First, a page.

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FYI: At some point, I made this journal friends-only. I haven't bothered friends-locking old entries yet, though I might at some point.

Thing Seventy-One: Szecuan Sriracha Salmon

Serious Eats has a nice technique on their website for pan-frying skin-on salmon filets. I like doing this in a nonstick skillet with less oil, because it's easier to clean up, but I still use the same basic "cook it skin-side down until it's almost done, then flip and finish cooking" method. It works great.

This evening, I patted the salmon filet dry, seasoned it with kosher salt and ground Szechuan peppercorns, and slapped it in a hot oil-sprayed nonstick skillet, skin-side down. I turned the heat down and let it cook slowly through. When it was starting to get towards done, I used a pastry brush to brush on a blend of light mayo and sriracha sauce, like a glaze. I flipped the salmon over, and let it finish cooking. By the time the temperature read 125 in the middle, the glaze had started to caramelize nicely. I let the salmon rest for a few minutes before serving it with cilantro-lime quinoa and a salad. That was some damn good fish: just done enough, tender and melting in the middle with super-crispy skin. The blend of hot and numbing spice was really nice, though I feel like it could have used a little more of the Szechuan.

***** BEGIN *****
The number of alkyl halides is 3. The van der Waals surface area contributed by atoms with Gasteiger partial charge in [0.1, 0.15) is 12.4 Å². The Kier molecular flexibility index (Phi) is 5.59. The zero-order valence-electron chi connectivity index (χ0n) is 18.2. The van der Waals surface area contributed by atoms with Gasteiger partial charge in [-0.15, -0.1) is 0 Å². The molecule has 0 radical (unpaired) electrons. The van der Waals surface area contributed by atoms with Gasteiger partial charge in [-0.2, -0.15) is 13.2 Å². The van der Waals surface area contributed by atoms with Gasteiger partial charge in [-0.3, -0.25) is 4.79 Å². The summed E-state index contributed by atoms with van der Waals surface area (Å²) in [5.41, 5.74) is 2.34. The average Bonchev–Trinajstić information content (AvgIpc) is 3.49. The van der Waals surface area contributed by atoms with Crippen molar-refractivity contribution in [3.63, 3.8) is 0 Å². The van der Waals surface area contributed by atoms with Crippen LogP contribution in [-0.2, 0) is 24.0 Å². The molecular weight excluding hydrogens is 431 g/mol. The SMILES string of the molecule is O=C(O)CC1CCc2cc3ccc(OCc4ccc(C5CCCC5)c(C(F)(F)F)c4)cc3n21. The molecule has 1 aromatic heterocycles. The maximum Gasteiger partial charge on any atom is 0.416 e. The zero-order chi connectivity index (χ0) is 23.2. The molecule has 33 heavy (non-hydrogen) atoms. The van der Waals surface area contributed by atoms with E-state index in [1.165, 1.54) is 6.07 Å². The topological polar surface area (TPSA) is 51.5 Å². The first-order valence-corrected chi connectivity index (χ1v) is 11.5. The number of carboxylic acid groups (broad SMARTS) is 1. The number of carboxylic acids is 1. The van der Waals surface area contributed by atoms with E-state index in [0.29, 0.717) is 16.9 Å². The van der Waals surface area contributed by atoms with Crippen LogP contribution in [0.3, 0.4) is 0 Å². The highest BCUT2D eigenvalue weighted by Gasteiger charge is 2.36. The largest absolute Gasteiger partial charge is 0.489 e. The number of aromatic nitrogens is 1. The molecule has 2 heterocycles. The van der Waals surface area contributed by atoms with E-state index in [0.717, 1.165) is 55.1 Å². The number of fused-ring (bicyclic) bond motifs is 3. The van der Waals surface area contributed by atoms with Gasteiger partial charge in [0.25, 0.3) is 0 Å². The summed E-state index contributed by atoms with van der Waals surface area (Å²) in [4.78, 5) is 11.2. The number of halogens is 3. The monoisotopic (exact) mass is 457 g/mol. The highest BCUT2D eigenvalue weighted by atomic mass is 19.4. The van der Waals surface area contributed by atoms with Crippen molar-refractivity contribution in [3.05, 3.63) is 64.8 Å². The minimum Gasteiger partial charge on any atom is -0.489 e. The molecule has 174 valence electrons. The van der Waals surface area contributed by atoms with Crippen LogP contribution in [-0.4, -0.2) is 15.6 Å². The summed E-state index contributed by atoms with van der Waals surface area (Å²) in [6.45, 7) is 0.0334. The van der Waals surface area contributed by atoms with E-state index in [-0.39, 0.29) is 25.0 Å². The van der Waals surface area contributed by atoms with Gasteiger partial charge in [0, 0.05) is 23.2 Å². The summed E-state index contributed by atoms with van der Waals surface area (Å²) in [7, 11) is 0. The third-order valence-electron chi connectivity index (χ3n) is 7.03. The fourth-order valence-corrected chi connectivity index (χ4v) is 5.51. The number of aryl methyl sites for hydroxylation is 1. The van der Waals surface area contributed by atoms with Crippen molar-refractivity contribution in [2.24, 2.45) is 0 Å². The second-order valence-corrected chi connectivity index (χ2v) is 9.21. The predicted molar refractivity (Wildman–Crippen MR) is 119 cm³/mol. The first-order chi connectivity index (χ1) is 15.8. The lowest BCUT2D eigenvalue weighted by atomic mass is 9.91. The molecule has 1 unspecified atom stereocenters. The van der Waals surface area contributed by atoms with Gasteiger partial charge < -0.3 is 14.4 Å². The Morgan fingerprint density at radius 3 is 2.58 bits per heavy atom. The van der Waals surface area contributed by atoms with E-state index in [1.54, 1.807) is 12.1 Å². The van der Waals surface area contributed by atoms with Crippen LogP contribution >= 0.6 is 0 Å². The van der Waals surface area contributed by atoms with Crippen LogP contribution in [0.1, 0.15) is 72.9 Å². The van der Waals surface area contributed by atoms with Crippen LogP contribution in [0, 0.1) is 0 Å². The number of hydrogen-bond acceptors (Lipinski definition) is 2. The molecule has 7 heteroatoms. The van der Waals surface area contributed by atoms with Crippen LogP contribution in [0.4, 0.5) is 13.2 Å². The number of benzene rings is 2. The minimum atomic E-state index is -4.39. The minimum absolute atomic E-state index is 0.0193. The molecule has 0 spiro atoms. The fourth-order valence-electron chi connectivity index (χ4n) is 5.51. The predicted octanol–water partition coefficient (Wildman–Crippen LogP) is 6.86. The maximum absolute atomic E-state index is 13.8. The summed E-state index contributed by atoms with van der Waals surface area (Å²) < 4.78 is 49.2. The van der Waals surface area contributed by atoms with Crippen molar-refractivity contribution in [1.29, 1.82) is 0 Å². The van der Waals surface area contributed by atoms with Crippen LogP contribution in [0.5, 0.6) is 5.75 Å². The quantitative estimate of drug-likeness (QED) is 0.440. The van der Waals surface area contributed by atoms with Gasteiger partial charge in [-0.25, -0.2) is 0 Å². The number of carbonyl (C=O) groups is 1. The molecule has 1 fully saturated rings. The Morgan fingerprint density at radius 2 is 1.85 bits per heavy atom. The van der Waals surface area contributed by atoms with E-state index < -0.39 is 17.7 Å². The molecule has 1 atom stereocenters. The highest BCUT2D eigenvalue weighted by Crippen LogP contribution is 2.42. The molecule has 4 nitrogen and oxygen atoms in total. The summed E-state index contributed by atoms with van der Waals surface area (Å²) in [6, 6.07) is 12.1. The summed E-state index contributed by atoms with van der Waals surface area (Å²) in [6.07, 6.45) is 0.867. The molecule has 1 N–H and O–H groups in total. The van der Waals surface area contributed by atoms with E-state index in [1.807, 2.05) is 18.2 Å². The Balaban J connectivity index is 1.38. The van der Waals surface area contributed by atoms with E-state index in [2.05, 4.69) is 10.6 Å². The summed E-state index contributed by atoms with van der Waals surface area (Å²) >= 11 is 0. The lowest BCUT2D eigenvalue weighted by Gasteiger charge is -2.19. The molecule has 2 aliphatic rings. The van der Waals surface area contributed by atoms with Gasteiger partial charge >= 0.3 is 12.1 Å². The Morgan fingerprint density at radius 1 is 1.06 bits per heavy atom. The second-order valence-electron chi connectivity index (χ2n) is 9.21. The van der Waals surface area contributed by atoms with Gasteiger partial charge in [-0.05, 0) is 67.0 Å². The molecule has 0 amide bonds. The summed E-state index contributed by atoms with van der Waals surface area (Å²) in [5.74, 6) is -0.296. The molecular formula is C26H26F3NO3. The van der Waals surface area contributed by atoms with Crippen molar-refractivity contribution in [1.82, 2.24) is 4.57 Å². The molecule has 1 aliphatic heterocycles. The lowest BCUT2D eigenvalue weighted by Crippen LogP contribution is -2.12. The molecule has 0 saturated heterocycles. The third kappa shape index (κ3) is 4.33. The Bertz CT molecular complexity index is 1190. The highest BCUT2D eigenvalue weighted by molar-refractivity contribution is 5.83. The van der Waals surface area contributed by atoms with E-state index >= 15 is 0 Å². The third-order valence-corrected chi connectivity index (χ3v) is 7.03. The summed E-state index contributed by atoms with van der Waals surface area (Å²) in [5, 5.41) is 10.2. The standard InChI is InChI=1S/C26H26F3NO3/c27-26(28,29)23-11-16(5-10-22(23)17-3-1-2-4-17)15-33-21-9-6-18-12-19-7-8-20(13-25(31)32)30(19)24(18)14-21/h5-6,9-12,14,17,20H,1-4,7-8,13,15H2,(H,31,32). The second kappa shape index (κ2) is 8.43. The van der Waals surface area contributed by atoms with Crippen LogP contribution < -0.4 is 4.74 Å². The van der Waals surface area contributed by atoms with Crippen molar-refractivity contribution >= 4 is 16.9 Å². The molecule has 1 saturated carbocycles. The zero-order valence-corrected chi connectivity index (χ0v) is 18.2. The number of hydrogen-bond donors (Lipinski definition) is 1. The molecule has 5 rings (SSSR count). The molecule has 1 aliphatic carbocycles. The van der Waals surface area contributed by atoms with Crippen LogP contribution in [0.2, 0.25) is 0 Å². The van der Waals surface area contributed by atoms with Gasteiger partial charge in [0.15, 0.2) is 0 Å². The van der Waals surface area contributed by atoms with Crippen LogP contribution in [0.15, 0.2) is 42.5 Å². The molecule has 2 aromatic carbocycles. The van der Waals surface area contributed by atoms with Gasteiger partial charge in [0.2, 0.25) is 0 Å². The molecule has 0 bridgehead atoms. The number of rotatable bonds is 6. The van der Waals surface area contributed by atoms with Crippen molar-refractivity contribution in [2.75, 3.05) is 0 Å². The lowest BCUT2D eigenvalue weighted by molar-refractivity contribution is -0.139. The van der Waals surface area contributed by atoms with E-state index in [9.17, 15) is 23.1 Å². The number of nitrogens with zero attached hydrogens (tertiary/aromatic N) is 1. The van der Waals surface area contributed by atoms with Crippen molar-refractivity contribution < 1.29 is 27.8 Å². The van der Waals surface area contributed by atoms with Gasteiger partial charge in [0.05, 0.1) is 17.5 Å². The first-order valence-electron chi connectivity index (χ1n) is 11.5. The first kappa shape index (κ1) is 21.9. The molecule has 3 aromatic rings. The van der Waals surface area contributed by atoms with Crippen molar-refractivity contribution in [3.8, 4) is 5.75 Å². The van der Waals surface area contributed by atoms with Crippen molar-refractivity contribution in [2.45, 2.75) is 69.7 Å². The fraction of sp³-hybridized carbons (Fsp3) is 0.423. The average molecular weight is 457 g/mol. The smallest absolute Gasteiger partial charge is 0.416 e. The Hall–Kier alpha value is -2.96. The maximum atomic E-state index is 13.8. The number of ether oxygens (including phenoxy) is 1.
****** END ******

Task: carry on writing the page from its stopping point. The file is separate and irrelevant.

Thing Seventy: Corn

This isn't really much of a recipe so much as a technique. I haven't even done it in about a week, but I was inspired to write it down because I just saw a lovely picture of some grilled corn on a food blog.

I love grilled corn. I love the slightly-charred sweetness of it. I do not, however, love the pain-in-the-ass process of grilling. You have to wait for the charcoal to heat up, dump it into the grill, wait for the grill to get hot and the coals to get ashy, do your cooking, and then scrape off the grill and scoop out and dump the ashes. Way too much of a pain for a quick weeknight meal, in my book. I have, however, figured out a quick and lazy way of making corn that is almost as good as real grilled corn, for anyone with a gas stove.

First of all, leave the husks on. Cut off the top of the cornsilk, since that is dry and burns easily. Stick the corn in the microwave on high, still in the husk. I usually do about 5 minutes, turning halfway through, for 2-3 ears of corn. When it's done, take it out, peel down a little bit to let steam escape (careful!) and just set it aside for a while and do some other food prep. You want to leave it until it's cooled down a bit, unless you have Teflon hands.